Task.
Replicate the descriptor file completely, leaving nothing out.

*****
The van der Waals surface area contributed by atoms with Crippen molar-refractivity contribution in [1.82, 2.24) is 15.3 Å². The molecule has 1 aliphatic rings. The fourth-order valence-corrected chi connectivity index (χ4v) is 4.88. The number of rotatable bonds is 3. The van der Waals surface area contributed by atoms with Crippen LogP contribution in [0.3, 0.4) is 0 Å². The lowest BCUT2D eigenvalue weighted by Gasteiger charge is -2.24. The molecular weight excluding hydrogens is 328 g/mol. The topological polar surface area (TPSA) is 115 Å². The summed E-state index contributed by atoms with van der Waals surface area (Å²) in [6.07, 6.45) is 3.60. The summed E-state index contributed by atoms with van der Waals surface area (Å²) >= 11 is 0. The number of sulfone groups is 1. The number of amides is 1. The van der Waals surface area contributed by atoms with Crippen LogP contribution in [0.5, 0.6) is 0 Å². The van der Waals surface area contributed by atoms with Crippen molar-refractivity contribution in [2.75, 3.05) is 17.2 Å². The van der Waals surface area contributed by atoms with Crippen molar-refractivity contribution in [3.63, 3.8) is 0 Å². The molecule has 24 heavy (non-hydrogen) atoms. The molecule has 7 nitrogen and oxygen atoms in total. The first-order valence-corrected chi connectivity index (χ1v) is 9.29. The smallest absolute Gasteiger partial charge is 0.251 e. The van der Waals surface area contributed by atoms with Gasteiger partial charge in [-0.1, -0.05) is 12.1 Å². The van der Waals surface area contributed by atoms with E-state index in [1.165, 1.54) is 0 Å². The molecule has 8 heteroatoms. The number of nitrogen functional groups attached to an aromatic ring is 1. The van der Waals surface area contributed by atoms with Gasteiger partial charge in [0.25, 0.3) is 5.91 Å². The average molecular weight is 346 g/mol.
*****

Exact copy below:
The van der Waals surface area contributed by atoms with Crippen molar-refractivity contribution in [1.82, 2.24) is 15.3 Å². The molecule has 1 aliphatic rings. The fourth-order valence-corrected chi connectivity index (χ4v) is 4.88. The number of rotatable bonds is 3. The van der Waals surface area contributed by atoms with Crippen LogP contribution in [0.3, 0.4) is 0 Å². The lowest BCUT2D eigenvalue weighted by Gasteiger charge is -2.24. The molecular weight excluding hydrogens is 328 g/mol. The topological polar surface area (TPSA) is 115 Å². The summed E-state index contributed by atoms with van der Waals surface area (Å²) in [6.07, 6.45) is 3.60. The summed E-state index contributed by atoms with van der Waals surface area (Å²) >= 11 is 0. The number of sulfone groups is 1. The number of amides is 1. The van der Waals surface area contributed by atoms with Crippen LogP contribution in [0.5, 0.6) is 0 Å². The van der Waals surface area contributed by atoms with Crippen molar-refractivity contribution in [2.75, 3.05) is 17.2 Å². The van der Waals surface area contributed by atoms with Crippen molar-refractivity contribution in [3.63, 3.8) is 0 Å². The molecule has 24 heavy (non-hydrogen) atoms. The molecule has 7 nitrogen and oxygen atoms in total. The first-order valence-corrected chi connectivity index (χ1v) is 9.29. The smallest absolute Gasteiger partial charge is 0.251 e. The van der Waals surface area contributed by atoms with Gasteiger partial charge in [-0.1, -0.05) is 12.1 Å². The van der Waals surface area contributed by atoms with E-state index in [1.165, 1.54) is 0 Å². The molecule has 8 heteroatoms. The number of nitrogen functional groups attached to an aromatic ring is 1. The van der Waals surface area contributed by atoms with Gasteiger partial charge in [0.25, 0.3) is 5.91 Å². The average molecular weight is 346 g/mol.